Three bankruptcies this week shows that $45 a barrel oil isn’t enough to rescue energy companies on the verge of collapse.
Since the start of 2015, 130 North American oil and gas producers and service companies have filed for bankruptcy owing almost $44 billion, according to law firm Haynes & Boone.
The tally doesn’t include Chaparral Energy Inc., Penn Virginia Corp. and Linn Energy LLC, which filed for bankruptcy this week owing more than $11 billion combined.
At least four more oil and gas companies owing more than $8 billion are nearing default, including Breitburn Energy Partners LP and SandRidge Energy Inc. Bankruptcies have accelerated as cash-starved companies find it almost impossible to raise capital. Energy companies have been virtually shut out of the high-yield bond markets, banks are cutting credit lines and asset sales have slowed.
“I don’t think the E&P model in North America is economic and I don’t think it was real economic even at $80 and $100 oil,” Jim Chanos, Kynikos Associates founder and president, said in an Bloomberg TV interview Thursday. “It’s certainly not economic at $45 oil.”
Several more are struggling to sustain crippling debt loads. SandRidge Energy, which owes $4.13 billion, said in its annual financial report that auditors have raised doubts about its ability to stay in business. It delayed releasing its first-quarter results, citing ongoing discussions with creditors on a “potential comprehensive restructuring transaction.” Breitburn, which owes $3 billion, missed interest payments in April and is in talks with creditors.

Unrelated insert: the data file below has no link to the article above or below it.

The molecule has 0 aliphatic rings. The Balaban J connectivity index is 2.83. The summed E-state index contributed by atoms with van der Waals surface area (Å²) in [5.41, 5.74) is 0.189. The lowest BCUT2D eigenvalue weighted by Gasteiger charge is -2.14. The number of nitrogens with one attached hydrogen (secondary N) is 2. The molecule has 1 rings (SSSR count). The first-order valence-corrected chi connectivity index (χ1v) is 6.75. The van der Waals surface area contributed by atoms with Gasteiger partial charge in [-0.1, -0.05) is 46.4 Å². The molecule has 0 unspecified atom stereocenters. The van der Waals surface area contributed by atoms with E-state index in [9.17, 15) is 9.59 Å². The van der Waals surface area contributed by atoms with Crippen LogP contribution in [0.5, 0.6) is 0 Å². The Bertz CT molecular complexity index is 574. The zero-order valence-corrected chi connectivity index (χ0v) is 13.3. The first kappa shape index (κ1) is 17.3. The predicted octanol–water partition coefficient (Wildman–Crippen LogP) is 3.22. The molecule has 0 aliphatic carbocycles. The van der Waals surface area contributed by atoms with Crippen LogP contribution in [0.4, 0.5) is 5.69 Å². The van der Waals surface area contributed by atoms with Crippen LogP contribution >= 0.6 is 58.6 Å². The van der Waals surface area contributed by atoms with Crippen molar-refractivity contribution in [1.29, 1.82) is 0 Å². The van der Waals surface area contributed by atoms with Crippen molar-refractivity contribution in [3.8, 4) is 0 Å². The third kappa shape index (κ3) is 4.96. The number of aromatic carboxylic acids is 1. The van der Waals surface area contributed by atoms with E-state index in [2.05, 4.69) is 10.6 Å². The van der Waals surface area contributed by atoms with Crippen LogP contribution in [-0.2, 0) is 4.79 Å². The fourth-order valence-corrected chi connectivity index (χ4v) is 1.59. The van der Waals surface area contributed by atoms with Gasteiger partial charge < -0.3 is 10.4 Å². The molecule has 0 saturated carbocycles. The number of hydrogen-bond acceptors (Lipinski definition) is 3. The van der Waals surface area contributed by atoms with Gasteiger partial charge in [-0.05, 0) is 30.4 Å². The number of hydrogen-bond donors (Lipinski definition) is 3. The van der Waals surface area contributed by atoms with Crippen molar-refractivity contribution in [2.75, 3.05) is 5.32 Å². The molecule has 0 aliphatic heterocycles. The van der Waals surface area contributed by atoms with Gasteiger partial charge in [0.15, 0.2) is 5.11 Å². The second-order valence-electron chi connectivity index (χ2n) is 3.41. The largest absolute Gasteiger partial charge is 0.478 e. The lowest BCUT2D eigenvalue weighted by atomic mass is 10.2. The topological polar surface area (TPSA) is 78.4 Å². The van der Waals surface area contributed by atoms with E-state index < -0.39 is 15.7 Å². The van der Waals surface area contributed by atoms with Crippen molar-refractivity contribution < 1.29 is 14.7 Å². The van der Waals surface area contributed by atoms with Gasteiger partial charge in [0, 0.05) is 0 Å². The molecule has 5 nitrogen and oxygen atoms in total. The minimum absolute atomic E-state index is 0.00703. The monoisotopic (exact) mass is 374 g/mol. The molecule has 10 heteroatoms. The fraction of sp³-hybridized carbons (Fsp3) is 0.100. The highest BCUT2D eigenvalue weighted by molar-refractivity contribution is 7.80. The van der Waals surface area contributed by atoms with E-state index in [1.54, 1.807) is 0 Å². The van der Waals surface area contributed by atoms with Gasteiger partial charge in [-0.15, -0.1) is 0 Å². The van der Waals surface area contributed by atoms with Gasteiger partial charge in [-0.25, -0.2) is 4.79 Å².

W&T Offshore Inc. owes almost $1.5 billion and is overdrawn on its credit line, which was cut to $150 million from $350 million in March. The company has said it will pay off the loan in three monthly installments. Connacher Oil and Gas Ltd. has told creditors it’s making preparations to file for bankruptcy as it continues to search for a way to stave off default, according to two people familiar with the matter.
Lisa Elliott, an outside spokeswoman for W&T, declined to comment on whether the company is nearing default. David Kimmel, a spokesman for SandRidge, did not immediately return phone and e-mail messages seeking comment. Voicemails left with the investor relations departments at Breitburn and Connacher were not immediately returned.
While troubled companies may not be saved by $45 oil, some of the better operators will turn profitable at $50, said Subash Chandra, an analyst with Guggenheim Securities in New York. Companies best able to take advantage will be those with with acreage in North Dakota’s Bakken shale, the Permian in Texas or the Scoop and Stack prospects in Oklahoma.
“If oil is at $50, fortunes turn dramatically,” Chandra said. “But the problem is they turn so much that the service companies come in and raise prices and take a share of it, or if production responds so quickly that oil has a hard time staying at $50.”
While some of the best operators in the most prolific acreage may boast well break-evens of $35 a barrel, that only includes the cost of drilling, said Spencer Cutter, a credit analyst with Bloomberg Intelligence. Expenses like overhead, salaries, taxes and interest expenses easily add another $10 to $15 a barrel, he said.
“The short answer is $45 a barrel doesn’t save anybody,” Cutter said. “Anyone who was going bankrupt at $30 is still going bankrupt at $45. You need to see oil sustained at $60 to $65 before you see a real turnaround in profitability for the sector.”